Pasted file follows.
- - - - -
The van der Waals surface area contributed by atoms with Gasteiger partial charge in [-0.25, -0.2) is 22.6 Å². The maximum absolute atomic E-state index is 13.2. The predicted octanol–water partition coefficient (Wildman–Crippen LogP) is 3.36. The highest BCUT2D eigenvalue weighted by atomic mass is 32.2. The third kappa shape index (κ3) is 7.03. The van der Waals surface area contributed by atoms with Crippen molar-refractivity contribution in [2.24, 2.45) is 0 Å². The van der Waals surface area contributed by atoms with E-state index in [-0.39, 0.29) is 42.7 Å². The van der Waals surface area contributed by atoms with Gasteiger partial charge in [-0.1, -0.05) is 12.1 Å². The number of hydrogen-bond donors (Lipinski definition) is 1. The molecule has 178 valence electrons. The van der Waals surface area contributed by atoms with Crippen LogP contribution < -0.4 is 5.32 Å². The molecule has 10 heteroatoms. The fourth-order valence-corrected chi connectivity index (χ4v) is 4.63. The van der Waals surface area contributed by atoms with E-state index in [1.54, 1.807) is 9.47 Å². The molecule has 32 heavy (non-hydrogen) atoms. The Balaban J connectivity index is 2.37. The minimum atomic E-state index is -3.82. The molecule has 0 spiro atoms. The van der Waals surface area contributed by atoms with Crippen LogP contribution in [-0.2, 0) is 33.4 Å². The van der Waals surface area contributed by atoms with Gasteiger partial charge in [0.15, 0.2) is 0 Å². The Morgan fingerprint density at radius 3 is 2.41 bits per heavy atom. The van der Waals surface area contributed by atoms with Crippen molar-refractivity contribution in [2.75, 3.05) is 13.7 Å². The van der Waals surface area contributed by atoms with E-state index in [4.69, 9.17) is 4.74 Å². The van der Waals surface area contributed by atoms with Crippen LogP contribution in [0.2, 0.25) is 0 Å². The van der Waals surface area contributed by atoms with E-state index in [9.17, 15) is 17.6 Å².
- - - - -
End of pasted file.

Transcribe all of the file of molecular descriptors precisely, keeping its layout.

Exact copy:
The van der Waals surface area contributed by atoms with Gasteiger partial charge in [-0.25, -0.2) is 22.6 Å². The maximum absolute atomic E-state index is 13.2. The predicted octanol–water partition coefficient (Wildman–Crippen LogP) is 3.36. The highest BCUT2D eigenvalue weighted by atomic mass is 32.2. The third kappa shape index (κ3) is 7.03. The van der Waals surface area contributed by atoms with Crippen molar-refractivity contribution in [2.24, 2.45) is 0 Å². The van der Waals surface area contributed by atoms with E-state index in [-0.39, 0.29) is 42.7 Å². The van der Waals surface area contributed by atoms with Gasteiger partial charge in [-0.1, -0.05) is 12.1 Å². The number of hydrogen-bond donors (Lipinski definition) is 1. The molecule has 178 valence electrons. The van der Waals surface area contributed by atoms with Crippen LogP contribution < -0.4 is 5.32 Å². The molecule has 10 heteroatoms. The fourth-order valence-corrected chi connectivity index (χ4v) is 4.63. The van der Waals surface area contributed by atoms with E-state index in [1.54, 1.807) is 9.47 Å². The molecule has 32 heavy (non-hydrogen) atoms. The Balaban J connectivity index is 2.37. The minimum atomic E-state index is -3.82. The molecule has 0 spiro atoms. The van der Waals surface area contributed by atoms with Crippen LogP contribution in [-0.2, 0) is 33.4 Å². The van der Waals surface area contributed by atoms with Gasteiger partial charge in [0.15, 0.2) is 0 Å². The Morgan fingerprint density at radius 3 is 2.41 bits per heavy atom. The van der Waals surface area contributed by atoms with Crippen molar-refractivity contribution in [2.75, 3.05) is 13.7 Å². The van der Waals surface area contributed by atoms with E-state index in [4.69, 9.17) is 4.74 Å². The van der Waals surface area contributed by atoms with Crippen LogP contribution in [0.2, 0.25) is 0 Å². The van der Waals surface area contributed by atoms with E-state index in [9.17, 15) is 17.6 Å².